Stacey, Nick (Part 2 of 5). Pioneers in Charity and Social Welfare

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  • Subjects

    Athletics: Track

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  • Recording locations

    Interviewee's home, Faversham

  • Interviewees

    Stacey, Nicholas, 1927- (speaker, male)

  • Interviewers

    Brodie, Louise (speaker, female)

  • Abstract

    Part 2: NS's parents were supportive when they realised he was determined to become ordained. NS had six months on a trawler with fishermen from Hull and became a venereal disease expert. Story of NS discovering that he had great talent as a sprinter. (100 meters and 220 meters). He broke the naval record in 1947 and trained for the 1948 Olympics. [05:06] In October that year he went to St Edmunds Hall Oxford. He enjoyed winning races, the prestige, status, celebrity and travel, but the actual running bored him. He enjoyed the company of Roger Bannister and Christopher Chataway. He did not learn a lot at Oxford. [09:04] He went to Cuddesdon Theological College to learn how to be a priest, and had the great contrast of silence in college and the bustle of training for the 1952 Olympics. Stories. He had extra meat and milk in this continuing time of rationing. There is a great deal of pressure on young sportsmen. [14:30] At the Olympics, he was beaten by black athletes and in the 4x4 relay they came fifth in the final. Then he handed his spikes over and hasn't run a yard since. In athletics you stay at the top or quit. [16:30] Then he took up his first curacy at Portsea, which was the cradle of bishops. There were four Oxbridge curates in the diocese, it was a wonderful team. They spent six hours a day visiting in the lower middle class parish. Stories. [22:30] NS started a tabloid parish magazine. They had 300 at communion and 450 at the evening service. NS was there for five years. [26:00] This was followed by him becoming domestic chaplain to Leonard Wilson the Bishop of Birmingham, where there was a desperate situation with the housing estates and NS saw that a different approach was needed. There was considerable clergy breakdown in Birmingham, which NS contrasts with Portsea. [31:26] NS started the Church Reform Group, saying that the church needed to be reorganised, and clergy formed into teams to support each other, in strong centres. Mervyn Stockwood [MS] had been vicar of Great St Mary's in Cambridge spearheading a religious revival, and he was made Bishop of Southwark, a Thames riverside diocese from London Bridge to Greenwich. He asked John Robinson, Eric James, Bill Skelton and NS to join him. [36:16] Most people who got on, got out of Woolwich at that time, and the area was full of council houses and exploitative landlords. The church building, St Mary's Woolwich, was full of rats, nearly derelict and nothing worked. NS had just done a broadcast for the British Broadcasting Corporation, was in buoyant mood on arrival, but shocked at what he saw. [38:40] In Portsea, the curates had nearly starved and NS got pneumonia. He met Anne Bridgeman during this period, when skiing. She had been intending to take over the family estate near Shrewsbury, but married NS instead, and she has been a wonderful wife for 51 years. They have three children. [41:01] She agreed to the move to Woolwich, and it was the toughest 8 years of their lives.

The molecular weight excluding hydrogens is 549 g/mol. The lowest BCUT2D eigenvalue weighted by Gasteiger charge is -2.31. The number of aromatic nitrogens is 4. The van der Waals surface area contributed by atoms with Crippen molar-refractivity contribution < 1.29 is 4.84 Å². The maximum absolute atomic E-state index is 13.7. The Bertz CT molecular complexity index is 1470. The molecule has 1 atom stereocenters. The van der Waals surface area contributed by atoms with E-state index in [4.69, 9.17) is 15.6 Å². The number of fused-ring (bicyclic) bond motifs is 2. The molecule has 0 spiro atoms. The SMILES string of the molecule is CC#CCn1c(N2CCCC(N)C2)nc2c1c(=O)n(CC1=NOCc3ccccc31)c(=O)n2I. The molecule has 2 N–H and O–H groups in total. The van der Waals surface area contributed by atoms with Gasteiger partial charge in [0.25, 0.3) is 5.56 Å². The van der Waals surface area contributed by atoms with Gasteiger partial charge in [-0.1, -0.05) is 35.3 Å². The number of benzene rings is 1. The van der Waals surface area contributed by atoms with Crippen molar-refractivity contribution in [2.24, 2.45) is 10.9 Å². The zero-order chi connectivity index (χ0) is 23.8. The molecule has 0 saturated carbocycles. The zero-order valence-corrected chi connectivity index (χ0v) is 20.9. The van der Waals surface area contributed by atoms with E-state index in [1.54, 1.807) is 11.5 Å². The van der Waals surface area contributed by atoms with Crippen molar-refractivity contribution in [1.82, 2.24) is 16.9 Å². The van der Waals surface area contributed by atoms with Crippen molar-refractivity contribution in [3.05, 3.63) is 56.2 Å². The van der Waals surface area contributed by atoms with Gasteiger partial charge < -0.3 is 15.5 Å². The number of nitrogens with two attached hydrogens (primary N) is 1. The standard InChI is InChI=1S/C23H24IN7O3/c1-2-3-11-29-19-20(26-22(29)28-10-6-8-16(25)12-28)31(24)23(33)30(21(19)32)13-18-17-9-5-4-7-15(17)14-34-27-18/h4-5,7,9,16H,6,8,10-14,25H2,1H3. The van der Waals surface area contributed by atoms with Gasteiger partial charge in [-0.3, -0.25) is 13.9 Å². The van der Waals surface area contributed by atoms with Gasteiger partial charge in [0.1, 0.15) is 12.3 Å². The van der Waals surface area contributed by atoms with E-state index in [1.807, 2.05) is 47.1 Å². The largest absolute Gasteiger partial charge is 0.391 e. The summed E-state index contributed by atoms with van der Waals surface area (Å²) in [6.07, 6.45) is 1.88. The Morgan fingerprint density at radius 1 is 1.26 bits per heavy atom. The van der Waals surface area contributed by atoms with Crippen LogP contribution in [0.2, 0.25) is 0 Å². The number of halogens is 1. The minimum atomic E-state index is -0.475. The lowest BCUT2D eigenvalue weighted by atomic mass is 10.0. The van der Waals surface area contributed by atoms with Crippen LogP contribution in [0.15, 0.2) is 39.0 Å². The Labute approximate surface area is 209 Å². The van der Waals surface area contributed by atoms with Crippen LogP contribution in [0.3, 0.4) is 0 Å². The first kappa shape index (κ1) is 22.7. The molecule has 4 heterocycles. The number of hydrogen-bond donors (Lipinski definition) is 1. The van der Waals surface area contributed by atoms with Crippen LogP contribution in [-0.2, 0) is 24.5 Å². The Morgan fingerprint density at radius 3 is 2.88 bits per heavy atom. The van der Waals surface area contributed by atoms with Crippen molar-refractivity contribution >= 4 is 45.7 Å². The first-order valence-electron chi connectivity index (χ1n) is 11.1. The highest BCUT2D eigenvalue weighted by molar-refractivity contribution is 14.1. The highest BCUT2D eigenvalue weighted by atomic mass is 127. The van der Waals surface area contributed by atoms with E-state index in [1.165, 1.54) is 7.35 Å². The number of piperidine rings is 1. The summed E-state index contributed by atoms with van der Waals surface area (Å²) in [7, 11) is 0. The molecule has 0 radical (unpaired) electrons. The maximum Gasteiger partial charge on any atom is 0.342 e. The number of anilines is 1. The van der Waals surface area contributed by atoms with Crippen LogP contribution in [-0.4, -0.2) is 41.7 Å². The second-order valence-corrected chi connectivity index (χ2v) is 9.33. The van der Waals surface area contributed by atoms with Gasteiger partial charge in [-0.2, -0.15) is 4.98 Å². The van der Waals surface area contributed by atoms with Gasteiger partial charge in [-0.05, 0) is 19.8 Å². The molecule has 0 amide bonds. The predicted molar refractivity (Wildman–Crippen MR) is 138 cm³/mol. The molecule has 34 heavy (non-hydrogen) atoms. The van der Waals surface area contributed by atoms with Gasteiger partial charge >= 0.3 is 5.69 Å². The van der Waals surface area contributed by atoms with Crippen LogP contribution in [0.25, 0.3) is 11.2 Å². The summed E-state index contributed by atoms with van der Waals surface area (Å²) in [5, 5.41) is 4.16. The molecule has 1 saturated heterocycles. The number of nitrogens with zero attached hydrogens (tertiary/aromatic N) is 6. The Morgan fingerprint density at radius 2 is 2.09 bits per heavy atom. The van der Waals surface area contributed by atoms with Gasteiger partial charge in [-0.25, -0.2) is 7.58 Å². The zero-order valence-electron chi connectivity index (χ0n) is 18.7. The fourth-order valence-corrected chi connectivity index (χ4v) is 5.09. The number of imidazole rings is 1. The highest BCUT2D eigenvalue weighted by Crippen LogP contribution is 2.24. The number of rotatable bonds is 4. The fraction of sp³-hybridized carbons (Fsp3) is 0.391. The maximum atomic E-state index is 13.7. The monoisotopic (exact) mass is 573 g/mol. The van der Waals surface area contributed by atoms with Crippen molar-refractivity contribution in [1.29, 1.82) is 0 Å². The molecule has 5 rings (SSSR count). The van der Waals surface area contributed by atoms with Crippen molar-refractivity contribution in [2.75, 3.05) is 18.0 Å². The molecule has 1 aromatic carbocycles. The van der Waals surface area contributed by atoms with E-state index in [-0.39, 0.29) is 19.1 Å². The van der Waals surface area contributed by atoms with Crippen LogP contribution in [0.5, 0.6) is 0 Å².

• Description

    Interview with social activist Rev. Nicolas Stacey; in this interview Nick discusses competing in the 1952 Olympic Games

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